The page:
a digital image processor for processing said digital image signals representative of said body extremity digits and said calibration wedge to determine the bone density of at least a portion of said body extremity to establish whether there has been a loss of bone mass.
2. The apparatus of claim 1 wherein said x-ray image converter includes a first converters, each, for converting said x-ray images into corresponding light images and a second converter in light communication with said first converter for converting said light images into digital image signals corresponding to said light images.
3. The apparatus of claim 2 wherein said first converter is a scintillating screen.
4. The apparatus of claim 2 wherein said first converter is an image intensifying device.
5. The apparatus of claim 2 wherein said second converter is an area photodetector array, a CCD array, an MOS array, or a photodiode array.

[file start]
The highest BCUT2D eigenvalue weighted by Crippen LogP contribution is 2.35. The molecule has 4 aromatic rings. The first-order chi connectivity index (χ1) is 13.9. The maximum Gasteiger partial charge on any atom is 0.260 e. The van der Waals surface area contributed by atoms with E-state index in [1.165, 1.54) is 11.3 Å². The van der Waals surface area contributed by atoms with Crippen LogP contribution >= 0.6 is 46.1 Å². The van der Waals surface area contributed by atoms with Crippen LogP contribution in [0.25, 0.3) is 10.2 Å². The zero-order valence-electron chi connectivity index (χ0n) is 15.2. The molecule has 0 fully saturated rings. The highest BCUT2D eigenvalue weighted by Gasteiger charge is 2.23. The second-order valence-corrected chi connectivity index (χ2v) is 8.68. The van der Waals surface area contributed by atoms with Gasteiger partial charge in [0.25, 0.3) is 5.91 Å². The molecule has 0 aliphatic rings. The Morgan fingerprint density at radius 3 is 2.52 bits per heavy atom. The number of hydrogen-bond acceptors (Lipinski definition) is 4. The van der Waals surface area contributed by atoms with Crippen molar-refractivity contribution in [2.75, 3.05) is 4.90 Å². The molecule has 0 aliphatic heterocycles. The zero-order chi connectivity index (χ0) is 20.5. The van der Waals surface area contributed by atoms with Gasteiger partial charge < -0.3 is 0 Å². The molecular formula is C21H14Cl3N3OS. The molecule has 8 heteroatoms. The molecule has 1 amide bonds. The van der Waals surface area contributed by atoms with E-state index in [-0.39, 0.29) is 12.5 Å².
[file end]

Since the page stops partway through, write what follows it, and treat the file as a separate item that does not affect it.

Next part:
6. The apparatus of claim 1 wherein said positioner also positions said calibration wedge in a fixed spatial relationship relative to said digits and to said x-ray beam.
7. The apparatus of claim 1 wherein said digital image processor uses the digital image of said positioner to facilitate the processing of said digital images to determine the bone density of one or more of said digits.
This invention relates in general to apparatus for measuring bone density of the human body and more particularly relates to apparatus for measuring the bone mineral content of the extremities of a human body for the purpose of assessing the risk of fracture of the hip and spine due to the loss of bone mass.